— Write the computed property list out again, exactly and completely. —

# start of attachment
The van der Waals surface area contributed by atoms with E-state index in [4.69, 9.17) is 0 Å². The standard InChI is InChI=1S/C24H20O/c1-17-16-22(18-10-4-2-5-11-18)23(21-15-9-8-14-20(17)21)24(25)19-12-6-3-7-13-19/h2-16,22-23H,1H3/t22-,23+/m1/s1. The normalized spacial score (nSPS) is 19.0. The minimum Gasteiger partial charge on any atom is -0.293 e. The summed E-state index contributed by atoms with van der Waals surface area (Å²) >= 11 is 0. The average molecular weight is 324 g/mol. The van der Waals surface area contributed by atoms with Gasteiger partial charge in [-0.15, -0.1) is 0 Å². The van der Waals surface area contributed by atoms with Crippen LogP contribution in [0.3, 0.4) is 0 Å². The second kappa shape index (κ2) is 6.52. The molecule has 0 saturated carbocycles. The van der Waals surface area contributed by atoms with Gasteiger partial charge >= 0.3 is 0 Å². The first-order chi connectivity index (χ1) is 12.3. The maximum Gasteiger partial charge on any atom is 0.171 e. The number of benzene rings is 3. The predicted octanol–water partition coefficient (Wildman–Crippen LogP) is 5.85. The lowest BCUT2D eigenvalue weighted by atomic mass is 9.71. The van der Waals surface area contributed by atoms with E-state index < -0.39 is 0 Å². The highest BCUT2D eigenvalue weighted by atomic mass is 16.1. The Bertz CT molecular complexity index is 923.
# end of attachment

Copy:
The van der Waals surface area contributed by atoms with E-state index in [4.69, 9.17) is 0 Å². The standard InChI is InChI=1S/C24H20O/c1-17-16-22(18-10-4-2-5-11-18)23(21-15-9-8-14-20(17)21)24(25)19-12-6-3-7-13-19/h2-16,22-23H,1H3/t22-,23+/m1/s1. The normalized spacial score (nSPS) is 19.0. The minimum Gasteiger partial charge on any atom is -0.293 e. The summed E-state index contributed by atoms with van der Waals surface area (Å²) >= 11 is 0. The average molecular weight is 324 g/mol. The van der Waals surface area contributed by atoms with Gasteiger partial charge in [-0.15, -0.1) is 0 Å². The van der Waals surface area contributed by atoms with Crippen LogP contribution in [0.3, 0.4) is 0 Å². The second kappa shape index (κ2) is 6.52. The molecule has 0 saturated carbocycles. The van der Waals surface area contributed by atoms with Gasteiger partial charge >= 0.3 is 0 Å². The first-order chi connectivity index (χ1) is 12.3. The maximum Gasteiger partial charge on any atom is 0.171 e. The number of benzene rings is 3. The predicted octanol–water partition coefficient (Wildman–Crippen LogP) is 5.85. The lowest BCUT2D eigenvalue weighted by atomic mass is 9.71. The van der Waals surface area contributed by atoms with E-state index < -0.39 is 0 Å². The highest BCUT2D eigenvalue weighted by atomic mass is 16.1. The Bertz CT molecular complexity index is 923.